The best VPN services

Overview

VPN (Virtual Private Network) works by creating an encrypted connection between your computer and a VPN server from a service provider (there are dozens of them to choose from).

Anything you do online – sites you’re visiting, emails you send or receive, files you download, web forms you complete – passes through that secure tunnel and can’t be intercepted by anyone else (unless one of these servers – or your own computer – is compromised, but that’s another story).
How to choose a VPN: Here are 6 tips

There are several factors to consider when you’re choosing a paid VPN.

1. Does the plan have servers in every country and region you need? Having more than one server in a country can help spread the load, but doesn’t guarantee improved performance, so don’t assume a plan with 500 servers will automatically beat another with 100.

2. Check the number of simultaneous connections supported. Typically, this is 3-5, which allows you to have a PC, mobile and tablet connected at the same time. But beware, many companies say this is for a single user only, and they all have fair usage policies to prevent people hogging resources. If you let the entire family download and stream videos separately then you’ll run into trouble.

3. Some providers list the connection protocols they use. OpenVPN and IKeV2 are good choices, fast and secure. You might see SSTP and the older PPTP, as well as protocol options (TCP or UDP for OpenVPN). You don’t need to understand the low-level details, but having the extra choice can help the service make faster and/or more reliable connections.

4. All VPN companies say they don’t log whatever you’re doing online, but inevitably they collect a little data. Some services record the day your account logged on, the amount of data you used, and delete anything else when the session closes. Others add items like your incoming IP address and the server you used, and keep the data for months, even years. If you’re concerned, check the Privacy Policy and Terms of Service to find out more.

5. It’s important to consider the client, the software which handles your connections. These all have a list of servers and a Connect/ Disconnect button, but could you use more? Some clients display server load and ping time in the interface, helping you choose the right server. Regular users might appreciate a “Favourites” system to save and recall specific servers. If you know what you’re doing, having access to low-level network settings will help you tune the whole system.

6. Finally, there’s the price. Beware of apparently cheap deals: these may have restricted features, exclude taxes, be discounted for the first billing period only, and renew automatically, so that apparent one-off £3.99 might become almost £10 next month. Look for a ‘Pricing’ link, read the small print, and if possible use something like PayPal where it’s easy to check and cancel a subscription yourself.

Once you’ve found what looks like a good VPN candidate, be sure to take it for a trial before you spend any big money. But a short trial can only tell you so much, so once that’s expired, pay for a month, run as many tests as you can, then upgrade to a better value plan (usually yearly) if you’re still happy.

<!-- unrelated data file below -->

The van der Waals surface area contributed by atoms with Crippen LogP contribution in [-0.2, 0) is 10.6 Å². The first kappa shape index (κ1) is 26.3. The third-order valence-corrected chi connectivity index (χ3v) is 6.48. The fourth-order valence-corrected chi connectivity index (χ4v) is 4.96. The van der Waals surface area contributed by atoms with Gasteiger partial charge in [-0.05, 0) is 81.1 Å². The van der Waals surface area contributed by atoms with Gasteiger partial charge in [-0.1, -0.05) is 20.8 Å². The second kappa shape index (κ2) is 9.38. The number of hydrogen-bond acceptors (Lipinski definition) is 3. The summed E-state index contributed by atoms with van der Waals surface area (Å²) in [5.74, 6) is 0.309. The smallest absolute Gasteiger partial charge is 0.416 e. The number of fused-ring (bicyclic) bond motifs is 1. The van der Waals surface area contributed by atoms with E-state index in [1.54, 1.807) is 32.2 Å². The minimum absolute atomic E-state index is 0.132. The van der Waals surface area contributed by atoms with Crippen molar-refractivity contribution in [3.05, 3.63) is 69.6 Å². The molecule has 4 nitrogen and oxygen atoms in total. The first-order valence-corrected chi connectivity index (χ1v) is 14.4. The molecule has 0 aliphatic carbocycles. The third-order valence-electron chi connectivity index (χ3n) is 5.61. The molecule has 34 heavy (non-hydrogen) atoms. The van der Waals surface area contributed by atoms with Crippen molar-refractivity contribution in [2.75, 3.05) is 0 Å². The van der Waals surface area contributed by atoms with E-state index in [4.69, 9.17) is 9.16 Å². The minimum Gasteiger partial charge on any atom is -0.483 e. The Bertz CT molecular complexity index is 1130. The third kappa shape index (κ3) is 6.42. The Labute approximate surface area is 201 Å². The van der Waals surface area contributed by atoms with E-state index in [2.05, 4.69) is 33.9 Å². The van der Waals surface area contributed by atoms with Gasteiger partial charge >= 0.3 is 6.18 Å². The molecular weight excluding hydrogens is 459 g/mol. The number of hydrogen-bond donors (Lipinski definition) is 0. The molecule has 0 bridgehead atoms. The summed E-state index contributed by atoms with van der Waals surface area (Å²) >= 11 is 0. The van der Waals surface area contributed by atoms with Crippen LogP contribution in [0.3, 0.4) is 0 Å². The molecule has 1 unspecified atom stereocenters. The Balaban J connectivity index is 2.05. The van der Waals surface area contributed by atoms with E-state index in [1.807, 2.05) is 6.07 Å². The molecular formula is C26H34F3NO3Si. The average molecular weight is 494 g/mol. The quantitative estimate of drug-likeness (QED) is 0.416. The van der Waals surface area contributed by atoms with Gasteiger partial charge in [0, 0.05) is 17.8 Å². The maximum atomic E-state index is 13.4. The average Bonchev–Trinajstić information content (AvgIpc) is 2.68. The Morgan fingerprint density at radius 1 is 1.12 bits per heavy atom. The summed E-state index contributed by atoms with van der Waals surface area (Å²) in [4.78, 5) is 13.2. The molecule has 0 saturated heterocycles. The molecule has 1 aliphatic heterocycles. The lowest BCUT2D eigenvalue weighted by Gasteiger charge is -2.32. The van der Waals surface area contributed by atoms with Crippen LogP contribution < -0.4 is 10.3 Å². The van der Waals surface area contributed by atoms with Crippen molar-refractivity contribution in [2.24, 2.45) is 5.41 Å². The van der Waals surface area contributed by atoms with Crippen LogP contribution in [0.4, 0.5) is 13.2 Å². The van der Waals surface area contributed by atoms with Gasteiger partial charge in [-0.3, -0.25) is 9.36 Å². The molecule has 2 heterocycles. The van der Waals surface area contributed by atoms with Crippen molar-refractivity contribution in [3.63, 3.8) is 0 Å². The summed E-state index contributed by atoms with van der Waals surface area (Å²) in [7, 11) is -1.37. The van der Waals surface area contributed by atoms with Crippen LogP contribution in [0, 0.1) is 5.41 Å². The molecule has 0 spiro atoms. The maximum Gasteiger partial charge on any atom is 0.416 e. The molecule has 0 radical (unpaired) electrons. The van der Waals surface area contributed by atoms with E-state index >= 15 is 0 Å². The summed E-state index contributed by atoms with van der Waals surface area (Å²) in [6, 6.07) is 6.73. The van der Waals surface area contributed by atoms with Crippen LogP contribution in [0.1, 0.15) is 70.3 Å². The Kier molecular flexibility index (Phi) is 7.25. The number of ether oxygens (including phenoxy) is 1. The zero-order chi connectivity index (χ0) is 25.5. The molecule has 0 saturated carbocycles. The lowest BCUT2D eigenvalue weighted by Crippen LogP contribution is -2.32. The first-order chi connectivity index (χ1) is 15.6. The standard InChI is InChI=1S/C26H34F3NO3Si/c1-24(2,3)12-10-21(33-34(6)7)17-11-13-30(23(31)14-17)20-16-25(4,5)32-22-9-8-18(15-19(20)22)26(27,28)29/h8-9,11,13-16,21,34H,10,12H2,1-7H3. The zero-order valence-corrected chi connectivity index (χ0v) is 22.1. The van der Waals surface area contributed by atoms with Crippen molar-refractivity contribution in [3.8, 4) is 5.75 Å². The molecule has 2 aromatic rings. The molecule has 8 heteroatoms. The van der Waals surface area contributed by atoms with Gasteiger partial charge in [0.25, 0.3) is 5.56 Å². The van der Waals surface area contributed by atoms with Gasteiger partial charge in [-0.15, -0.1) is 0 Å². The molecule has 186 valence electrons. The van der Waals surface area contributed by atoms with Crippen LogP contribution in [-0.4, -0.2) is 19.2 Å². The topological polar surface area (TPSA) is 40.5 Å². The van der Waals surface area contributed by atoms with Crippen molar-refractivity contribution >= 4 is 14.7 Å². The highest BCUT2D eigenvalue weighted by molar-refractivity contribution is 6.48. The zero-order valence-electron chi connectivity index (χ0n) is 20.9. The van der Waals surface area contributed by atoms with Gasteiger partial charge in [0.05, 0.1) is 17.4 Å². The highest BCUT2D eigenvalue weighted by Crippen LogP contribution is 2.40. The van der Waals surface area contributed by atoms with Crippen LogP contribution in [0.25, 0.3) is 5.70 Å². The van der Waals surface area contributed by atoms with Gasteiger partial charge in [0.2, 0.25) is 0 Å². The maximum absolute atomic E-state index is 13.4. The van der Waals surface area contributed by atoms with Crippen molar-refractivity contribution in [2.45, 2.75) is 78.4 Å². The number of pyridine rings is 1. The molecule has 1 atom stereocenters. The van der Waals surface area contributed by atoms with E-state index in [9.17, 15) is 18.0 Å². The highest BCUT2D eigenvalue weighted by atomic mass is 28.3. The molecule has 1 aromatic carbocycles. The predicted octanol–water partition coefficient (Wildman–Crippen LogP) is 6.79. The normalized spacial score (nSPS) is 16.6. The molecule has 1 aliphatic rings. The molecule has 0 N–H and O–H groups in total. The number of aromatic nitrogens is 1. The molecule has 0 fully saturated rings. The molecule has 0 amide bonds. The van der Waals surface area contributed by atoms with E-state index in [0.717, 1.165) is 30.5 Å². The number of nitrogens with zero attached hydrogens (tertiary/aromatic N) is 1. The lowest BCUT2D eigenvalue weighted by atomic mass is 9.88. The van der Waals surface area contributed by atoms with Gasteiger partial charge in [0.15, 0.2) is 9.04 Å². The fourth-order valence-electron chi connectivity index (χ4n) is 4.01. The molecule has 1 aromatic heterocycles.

VPN
How to test a VPN

Our comparisons started by looking at each provider’s range of plans. We were looking for features, value, and clear and honest pricing. Free ways to learn more about a service – free plans, trial periods, refund periods – were important, and we also looked for companies which maintained your privacy when you signed up (no email address required, trials available without credit cards, Bitcoin available as a payment option).

The official product pages never tell you everything you need to know, so head off to the Privacy Policy and Terms and Conditions pages to find the real details. Does the company log more data than you’d expect, or keep it for a long time? When might it share information with others? Are there any restrictions on who can sign up? (Some providers say you must be 18 or over, or that the service is for personal, non-commercial use only.) Any other catches?

VPN performance is difficult to measure as there are so many variables, but we used multiple techniques to try and get a feel for each service’s abilities. We first used speedtest.net to measure the latency, upload and download speeds for a distant connection (typically UK to California), repeated the test immediately with the VPN turned off, and looked at any changes.

We followed this up with a much shorter connection (typically UK to Netherlands) to see a more typical peak performance, ran a second benchmark to confirm our results, and ran some general browsing tests – including streaming HD video – to look for other problems.

VPNs will always give you a new IP address, but some services may have DNS or other leaks which give clues about your identity. We visited IPLeak.net and other privacy sites to look for problems.

In terms of the client and interface, we were looking for good server selection tools (by country, region, server, speed, with filters, a Favourites system, perhaps with server load or ping time displayed), with plenty of configuration options, but also a client which stays out of the way until it’s needed.

Finally, we weighed up these individual factors, came up with an overall score, and narrowed these down to the 10 best VPNs around. All the software in the top five scored at least 70 points out of 100.